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# Calculus Exam in 1 hour. New problem in OP

Not at all confident in his reflexive opinions of thingsRegistered User regular
edited June 2009
Hi, H/A. As usual, I will be taking full advantage of our resident math gurus in my time of need. Thanks in advance!
First problem.
The population of Austria, P, in millions, is given by
P(t) = 5:6 (0.994)^t where t is time in years since 2000. How fast (in people/year) will it be changing in 2010?

I know that the answer is
P'(t) = 5.6 (0.994) ln (0.994)
= -31,733 people/year

I do not know where the ln (0.994) bit comes from. Is it some special property of the derivative of a number ^10? Something to do with the chain rule? Thanks again. I'll be adding problems as they come along.

Second problem.
The average cost per item to produce q items is given by a(q) = q^2 - 90q +3500. Find the minimum value of the marginal cost. (Hint: First find the total cost C(q), and then MC(q). Then minimize MC(q).)
So to get C(q) I would just multiply the a(q) function by q, since (average cost per unit) times (number of units) = (total cost), right?
That gives me C(q) = q^3 - 90q + 3500q.
Marginal cost would be the derivative, correct? C'(q) = 3q^2 - 180q + 3500
I believe the next step is to set the function equal to zero to get the critical point(s).
0 = 3q^2 - 180q + 3500
3500 = 3q^2 - 180q

And here I am stuck. Thanks again for the assistance.

TL DR on

## Posts

• Registered User regular
edited June 2009
Could 0.994 represent the overall change in population for one year, i.e. it decreases by 0.6%?

EDIT: Ahh, thought you meant the number 0.994 itself. I missed the ln() bit.

supertall on
• ___________PIGEON _________San Diego, CA Registered User regular
edited June 2009
supertall is wrong and it looks like you copied the answer wrong. I'm a HORRIBLE math teacher and a mediocre math student but this is simple so here goes:

The derivative of "a^x" is "(a^x)[ln(x)]." Most people just memorize this, but the reason is because of the chain rule: "a^x" is actually "e^[x ln(a)]." That is where ln(0.994) comes from.

TychoCelchuuu on
• Not at all confident in his reflexive opinions of thingsRegistered User regular
edited June 2009
supertall wrote: »
Could 0.994 represent the overall change in population for one year, i.e. it decreases by 0.6%?

Yeah. 0.994 represents the change in population. However, if you just take P(10) = 5.6 (0.994)^10, you end up with about 5.273 . Compared to the original 5.6, that's a difference of -0.327 .

The answer I need to be arriving at is -0.031733

TL DR on
• Not at all confident in his reflexive opinions of thingsRegistered User regular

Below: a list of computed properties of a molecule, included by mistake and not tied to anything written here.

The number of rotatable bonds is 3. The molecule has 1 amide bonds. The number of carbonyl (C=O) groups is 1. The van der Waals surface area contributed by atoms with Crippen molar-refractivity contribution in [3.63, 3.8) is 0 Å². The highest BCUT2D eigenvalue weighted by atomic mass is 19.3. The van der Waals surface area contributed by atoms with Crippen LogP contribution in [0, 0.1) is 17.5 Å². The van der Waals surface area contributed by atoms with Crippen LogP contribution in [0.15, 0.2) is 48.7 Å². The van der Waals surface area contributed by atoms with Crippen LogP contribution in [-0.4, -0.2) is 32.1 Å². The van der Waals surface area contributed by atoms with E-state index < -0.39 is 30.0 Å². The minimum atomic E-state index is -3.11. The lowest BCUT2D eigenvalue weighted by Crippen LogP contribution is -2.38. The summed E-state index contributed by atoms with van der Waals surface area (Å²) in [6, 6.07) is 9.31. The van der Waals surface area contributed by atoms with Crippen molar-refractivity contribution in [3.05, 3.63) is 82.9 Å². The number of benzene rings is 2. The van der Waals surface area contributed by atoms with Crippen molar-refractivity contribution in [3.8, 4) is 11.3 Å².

edited June 2009
supertall is wrong and it looks like you copied the answer wrong. I'm a HORRIBLE math teacher and a mediocre math student but this is simple so here goes:

The derivative of "a^x" is "(a^x)[ln(x)]." Most people just memorize this, but the reason is because of the chain rule: "a^x" is actually "e^[x ln(a)]." That is where ln(0.994) comes from.

So the chain rule as I understand it is (derivative of outside function) (derivative of inside function) or f'(g(x)) times g'(x).

So I'd get something like
P(t) = 5.6(0.994)^t
P'(t) = 5.6 (0.994)^t ln(0.994)
Where ln(0.994) is the derivative of the ( )^10 function? Then substitute 10 and get
P'(10) = 5.6 (0.994)^10 ln(0.994)
= 5.24
???

TL DR on
• ___________PIGEON _________San Diego, CA Registered User regular
edited June 2009
No, it's not going to be ln(0.994), it's going to be ln(10), because d/dx of a^x is "(a^x)ln(x)", not "(a^x)ln(a)." I think. Honestly someone who has not gone years since taking calculus should be helping you, or at least someone who got an A when they took it years ago.

TychoCelchuuu on
• Get over yourself. Registered User regular
edited June 2009

Casually Hardcore on
• Registered User regular
edited June 2009
supertall is wrong and it looks like you copied the answer wrong. I'm a HORRIBLE math teacher and a mediocre math student but this is simple so here goes:

The derivative of "a^x" is "(a^x)[ln(x)]." Most people just memorize this, but the reason is because of the chain rule: "a^x" is actually "e^[x ln(a)]." That is where ln(0.994) comes from.
No, it's not going to be ln(0.994), it's going to be ln(10), because d/dx of a^x is "(a^x)ln(x)", not "(a^x)ln(a)." I think. Honestly someone who has not gone years since taking calculus should be helping you, or at least someone who got an A when they took it years ago.

Are you certain?

It seems to me that since a^x = e^[x ln(a)], it's far more likely that ln(a) will appear in the result than ln(x).

In fact, Wikipedia seems to think that the derivative is (a^x)ln(a), for a > 0.

Edit: Here we go:

(e^[ln(a) x]) ' = [ x ln(a) ] ' * e^[ln(a) x]
=> (a^x) ' = ln(a) * e^[ln(a) x] = ln(a) * (a^x)

ecco the dolphin on
• Not at all confident in his reflexive opinions of thingsRegistered User regular
edited June 2009
I have this in my notes from when we did the review problem in class: